Covid-19: NHS staff are braced for difficult times ahead. Please stay at home – Dr Lewis Morrison

In this fight against coronavirus, NHS staff are there for you, please be there for us too, writes Dr Lewis Morrison of BMA Scotland.
A family joins in the applause for the NHS in Glasgow (Picture: John Devlin)A family joins in the applause for the NHS in Glasgow (Picture: John Devlin)
A family joins in the applause for the NHS in Glasgow (Picture: John Devlin)

“What is it really like on the frontline of the NHS?” is a question that I’m asked repeatedly at the moment. I understand the interest in what it’s like and what that means for the country as a whole, as this crisis pans out.

This has been called a fight, with coronavirus as the enemy. If so, hospitals and GP surgeries are the front line, and healthcare workers the troops.

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Pandemics are not new. We have just been very lucky not to see one on this scale for a century. There is really no-one left to tell us what it’s like to live through one. At a basic level, this is what viruses do. They don’t think. They aren’t fighting us, they just are. But knowing that doesn’t help.

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So, if the fight comparison is a good one, then how to cope and how to win? In that respect we can’t just on focus on healthcare. This is a whole Scotland battle. All communities and all of us as individuals will play their part.

That means everyone needs to stay at home. Socially distance. Improving weather makes that tougher, but we must stick to it.

That is what will blunt the weapons of Covid-19. And it will have a major effect on what it will be like on the NHS frontline.

Remarkable and humbling

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Where I work, we are starting to see cases really rise. The last four weeks have been a roller-coaster of changes and decision after decision to get us ready. I’ve never seen the NHS respond like this. It’s remarkable and humbling what has been done. We want to be as ready as we can be, but it will be hard.

As chair of BMA Scotland, I hear that story from across the country. Cases are increasing, ICUs are filling up, but we have a way to go before we feel the full force of this.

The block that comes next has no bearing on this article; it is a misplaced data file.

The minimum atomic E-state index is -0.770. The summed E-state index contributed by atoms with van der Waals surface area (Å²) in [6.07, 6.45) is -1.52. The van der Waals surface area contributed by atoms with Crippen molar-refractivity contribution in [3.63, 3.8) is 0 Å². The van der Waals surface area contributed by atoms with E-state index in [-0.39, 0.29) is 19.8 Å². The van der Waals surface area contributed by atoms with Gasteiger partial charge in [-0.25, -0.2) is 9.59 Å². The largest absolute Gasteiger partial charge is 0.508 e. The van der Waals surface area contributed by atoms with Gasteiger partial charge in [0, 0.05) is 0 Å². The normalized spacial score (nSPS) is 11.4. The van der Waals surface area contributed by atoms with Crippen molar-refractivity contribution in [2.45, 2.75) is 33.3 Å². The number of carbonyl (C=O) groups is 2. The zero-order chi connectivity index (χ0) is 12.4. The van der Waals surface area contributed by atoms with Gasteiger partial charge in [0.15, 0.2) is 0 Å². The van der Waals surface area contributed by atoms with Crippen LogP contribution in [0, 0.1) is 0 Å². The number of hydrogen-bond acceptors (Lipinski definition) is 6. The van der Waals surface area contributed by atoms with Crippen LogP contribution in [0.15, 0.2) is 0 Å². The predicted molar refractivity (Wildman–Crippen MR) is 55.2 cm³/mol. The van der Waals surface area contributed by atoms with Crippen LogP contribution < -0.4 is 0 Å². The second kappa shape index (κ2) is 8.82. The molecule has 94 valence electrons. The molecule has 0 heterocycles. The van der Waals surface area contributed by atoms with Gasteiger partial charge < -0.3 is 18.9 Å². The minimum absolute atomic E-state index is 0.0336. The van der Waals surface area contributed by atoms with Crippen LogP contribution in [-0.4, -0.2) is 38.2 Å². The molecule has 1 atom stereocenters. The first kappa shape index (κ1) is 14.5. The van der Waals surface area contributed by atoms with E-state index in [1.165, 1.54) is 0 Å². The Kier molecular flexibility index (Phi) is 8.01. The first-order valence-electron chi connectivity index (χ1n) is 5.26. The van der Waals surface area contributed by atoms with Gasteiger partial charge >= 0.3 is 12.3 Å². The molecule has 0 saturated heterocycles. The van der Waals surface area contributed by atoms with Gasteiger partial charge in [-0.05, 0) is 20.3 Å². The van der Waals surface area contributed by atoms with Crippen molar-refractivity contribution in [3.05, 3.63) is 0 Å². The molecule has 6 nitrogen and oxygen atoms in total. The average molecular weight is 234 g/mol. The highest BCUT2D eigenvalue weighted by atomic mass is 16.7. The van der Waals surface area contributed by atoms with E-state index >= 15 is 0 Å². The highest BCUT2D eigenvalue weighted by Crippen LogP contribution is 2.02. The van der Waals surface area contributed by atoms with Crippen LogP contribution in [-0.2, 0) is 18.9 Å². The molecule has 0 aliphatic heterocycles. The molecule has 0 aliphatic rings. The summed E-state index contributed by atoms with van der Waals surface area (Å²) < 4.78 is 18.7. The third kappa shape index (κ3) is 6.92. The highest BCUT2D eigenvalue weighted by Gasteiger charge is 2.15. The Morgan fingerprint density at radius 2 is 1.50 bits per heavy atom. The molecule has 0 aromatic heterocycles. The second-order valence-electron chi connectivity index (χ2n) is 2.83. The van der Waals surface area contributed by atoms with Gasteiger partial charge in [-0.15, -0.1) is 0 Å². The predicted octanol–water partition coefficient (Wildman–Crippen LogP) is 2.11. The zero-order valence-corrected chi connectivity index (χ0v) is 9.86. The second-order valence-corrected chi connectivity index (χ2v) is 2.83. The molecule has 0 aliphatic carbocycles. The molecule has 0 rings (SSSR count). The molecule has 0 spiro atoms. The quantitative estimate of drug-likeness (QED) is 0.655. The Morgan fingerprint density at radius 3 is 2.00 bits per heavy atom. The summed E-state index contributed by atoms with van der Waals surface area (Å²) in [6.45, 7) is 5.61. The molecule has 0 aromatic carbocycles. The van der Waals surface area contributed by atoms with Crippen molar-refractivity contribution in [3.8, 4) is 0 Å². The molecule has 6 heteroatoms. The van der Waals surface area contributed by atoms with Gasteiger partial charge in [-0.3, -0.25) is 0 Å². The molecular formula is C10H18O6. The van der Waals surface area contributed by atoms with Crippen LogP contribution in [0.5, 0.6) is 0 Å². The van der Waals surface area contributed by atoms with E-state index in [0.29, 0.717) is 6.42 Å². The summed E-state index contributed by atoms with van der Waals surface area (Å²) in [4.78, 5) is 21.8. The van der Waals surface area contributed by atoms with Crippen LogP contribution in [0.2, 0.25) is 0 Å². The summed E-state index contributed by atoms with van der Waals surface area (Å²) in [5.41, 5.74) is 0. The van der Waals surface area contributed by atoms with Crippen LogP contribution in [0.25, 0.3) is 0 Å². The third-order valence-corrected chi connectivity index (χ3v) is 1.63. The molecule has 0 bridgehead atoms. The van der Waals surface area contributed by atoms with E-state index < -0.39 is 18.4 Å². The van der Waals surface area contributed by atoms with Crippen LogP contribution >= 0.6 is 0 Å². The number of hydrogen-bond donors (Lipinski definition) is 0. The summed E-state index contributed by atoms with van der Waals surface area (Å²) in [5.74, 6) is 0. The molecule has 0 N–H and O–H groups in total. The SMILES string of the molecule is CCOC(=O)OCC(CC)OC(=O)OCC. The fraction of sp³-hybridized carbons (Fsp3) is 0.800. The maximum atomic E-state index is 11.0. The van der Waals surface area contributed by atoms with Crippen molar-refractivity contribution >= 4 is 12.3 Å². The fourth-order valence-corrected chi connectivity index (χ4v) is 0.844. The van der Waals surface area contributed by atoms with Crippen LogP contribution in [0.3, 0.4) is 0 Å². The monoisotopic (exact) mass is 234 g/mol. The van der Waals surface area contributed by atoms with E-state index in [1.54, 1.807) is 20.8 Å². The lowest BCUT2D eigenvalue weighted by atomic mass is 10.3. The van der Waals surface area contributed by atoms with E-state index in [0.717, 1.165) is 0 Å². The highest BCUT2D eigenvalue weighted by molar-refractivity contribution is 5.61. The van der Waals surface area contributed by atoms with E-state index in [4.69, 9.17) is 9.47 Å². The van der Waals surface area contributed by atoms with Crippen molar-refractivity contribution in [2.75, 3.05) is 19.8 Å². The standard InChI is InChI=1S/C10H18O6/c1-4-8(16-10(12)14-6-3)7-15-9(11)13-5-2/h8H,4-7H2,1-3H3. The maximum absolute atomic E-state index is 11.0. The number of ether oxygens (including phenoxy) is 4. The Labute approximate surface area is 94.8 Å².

Right now, some colleagues are stoical, others are apprehensive, and I will admit I am already just a wee bit weary. But we get up, we go to work, and we do what we have to.

We have had a window to make sure everything is in place before we do reach an expected peak: the right and sufficient PPE, today, tomorrow, next week and so on; and increasing staff testing, for reassurance for healthcare staff and their families, and to allow them to get back to work.

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After a slowish start, we are seeing progress following a concerted effort by government and health boards, with perhaps just a wee bit of encouragement from those of us who represent the NHS workforce. There is more to do and we’ll keep monitoring the position; government has promised to listen to where the glitches are and “sort it”.

Tough clinical decisions

Difficult times lie ahead. The toughest of clinical decisions will more than likely need to be made in difficult circumstances for everyone. I am used to that as a geriatrician, looking after the most fragile patients, but similar decisions will probably need to be made more often, by many of my colleagues, confronted by increasing numbers of very sick patients.

The NHS is working in a different way just now, and we are grateful for your patience and understanding during this strange and worrying time.

The applause ringing out from doorsteps across Scotland on Thursdays is hugely welcome. Because doctors are human too. Behind the professionalism we are not made of stone. No decision will be taken lightly, and we will always do our best for patients and their families. We’ll be there for you – but we need you to be there for us too. Stay safe. Stay at home. We will get through this.

Dr Lewis Morrison is chair of BMA Scotland